Congressman Glenn “GT” Thompson, Chairman of the House Agriculture Committee, knows there’s a sense of urgency to pass a Farm Bill before the current legislation expires on October 1.
“Rural America needs it,” he explained on the most recent episode of Farm Policy Fact’s Groundwork podcast. “Our farmers, ranchers, and foresters, our processors – key stakeholders in rural America – demand it. And we need to do our job.”
Along with the other “Four Corners” of agriculture, Thompson is leading an effort to craft a bipartisan bill that provides much-needed certainty to rural America and helps propel the rest of our country forward. As Thompson explains, “not just the families of rural America, the families of urban America benefit when we have a robust rural economy.”
That’s because everyone relies on America’s farmers, ranchers, and foresters, and the food, fiber, energy, and materials they produce.
“We’re not doing handouts, we’re doing investments. In what is probably — well, in my mind, undoubtably — is the most important industry in the country. Because [agriculture] is the industry that provides people everything that’s essential.”
When it comes to legislative priorities, Thompson is turning to America’s farmers, ranchers, and foresters to learn more about the issues that matter most to them. Thompson recently hosted an unofficial bipartisan Farm Bill listening session in Pennsylvania. There, farmers and ranchers spoke to many of the same issues that Thompson has heard from audiences around the country: strengthening the farm safety net, protecting crop insurance, and working to ensure farm programs are working efficiently to meet agriculture’s needs.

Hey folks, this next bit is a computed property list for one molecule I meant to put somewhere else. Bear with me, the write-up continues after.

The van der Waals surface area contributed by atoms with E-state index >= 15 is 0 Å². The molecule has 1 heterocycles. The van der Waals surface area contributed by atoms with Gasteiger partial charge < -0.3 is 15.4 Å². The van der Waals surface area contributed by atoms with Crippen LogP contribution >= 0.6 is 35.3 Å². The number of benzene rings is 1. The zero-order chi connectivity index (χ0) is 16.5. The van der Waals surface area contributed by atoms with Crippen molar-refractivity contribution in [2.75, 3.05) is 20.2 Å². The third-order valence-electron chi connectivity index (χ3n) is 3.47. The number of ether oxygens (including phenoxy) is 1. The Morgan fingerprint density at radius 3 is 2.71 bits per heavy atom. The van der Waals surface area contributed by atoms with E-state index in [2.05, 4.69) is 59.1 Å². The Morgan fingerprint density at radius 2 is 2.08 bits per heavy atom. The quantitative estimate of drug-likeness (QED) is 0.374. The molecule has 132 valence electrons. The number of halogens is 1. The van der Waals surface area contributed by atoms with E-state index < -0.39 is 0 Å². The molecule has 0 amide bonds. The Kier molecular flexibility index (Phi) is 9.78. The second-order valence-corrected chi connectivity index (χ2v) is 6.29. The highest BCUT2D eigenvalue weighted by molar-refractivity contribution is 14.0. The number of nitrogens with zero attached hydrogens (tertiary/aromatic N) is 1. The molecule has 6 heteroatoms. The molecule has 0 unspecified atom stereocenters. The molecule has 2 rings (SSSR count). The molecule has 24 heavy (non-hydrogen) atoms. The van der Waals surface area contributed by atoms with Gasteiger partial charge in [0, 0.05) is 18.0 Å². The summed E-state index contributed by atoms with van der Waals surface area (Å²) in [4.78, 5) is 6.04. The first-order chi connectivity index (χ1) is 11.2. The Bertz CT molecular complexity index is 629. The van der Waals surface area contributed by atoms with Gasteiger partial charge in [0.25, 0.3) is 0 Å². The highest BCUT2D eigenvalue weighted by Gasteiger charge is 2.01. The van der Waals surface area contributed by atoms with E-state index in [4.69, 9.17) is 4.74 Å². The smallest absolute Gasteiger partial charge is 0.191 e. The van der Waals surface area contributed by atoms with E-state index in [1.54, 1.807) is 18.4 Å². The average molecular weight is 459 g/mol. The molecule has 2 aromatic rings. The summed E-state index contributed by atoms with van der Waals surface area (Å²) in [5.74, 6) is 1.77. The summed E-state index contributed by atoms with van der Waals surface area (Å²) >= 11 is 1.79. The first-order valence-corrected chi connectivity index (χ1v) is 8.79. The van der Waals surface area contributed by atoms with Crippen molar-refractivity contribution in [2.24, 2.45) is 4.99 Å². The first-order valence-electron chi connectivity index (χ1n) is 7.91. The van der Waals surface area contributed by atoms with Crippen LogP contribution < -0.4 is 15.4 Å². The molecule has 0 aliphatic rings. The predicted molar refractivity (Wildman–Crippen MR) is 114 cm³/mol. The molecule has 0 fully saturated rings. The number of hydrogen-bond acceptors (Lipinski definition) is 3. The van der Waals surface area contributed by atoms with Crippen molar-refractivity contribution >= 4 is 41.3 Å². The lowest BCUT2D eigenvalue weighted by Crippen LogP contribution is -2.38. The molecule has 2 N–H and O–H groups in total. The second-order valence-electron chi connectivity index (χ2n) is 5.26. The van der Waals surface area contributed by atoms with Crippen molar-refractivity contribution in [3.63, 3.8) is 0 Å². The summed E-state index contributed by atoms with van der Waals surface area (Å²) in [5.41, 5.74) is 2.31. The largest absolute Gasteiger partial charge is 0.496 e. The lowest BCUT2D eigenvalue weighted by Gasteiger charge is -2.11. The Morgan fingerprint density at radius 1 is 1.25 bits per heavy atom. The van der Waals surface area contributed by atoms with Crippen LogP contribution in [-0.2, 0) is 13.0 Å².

Addressing climate change and implementing conservation solutions have also come up in Thompson’s discussions with farmers. It’s no wonder.
“The American farmer is the original steward,” Thompson said. “Whether it’s land, water, or air, they probably have a deeper appreciation for the soil and the streams flowing through their acreage than probably the average person.”
And farmers are always looking for ways to improve.
Thompson points out that on a net basis, farming and forestry capture more carbon emissions than they produce. “The American farmer… we do it better than anyone in the world.”
A Farm Bill that reflects the dynamic nature of American agriculture, provides a strong and responsive farm safety net, and ensures that farmers have the tools and the flexibility they need to implement the best climate-smart solutions for their farm will help farmers feed our growing planet, while creating a greener future for the next generation.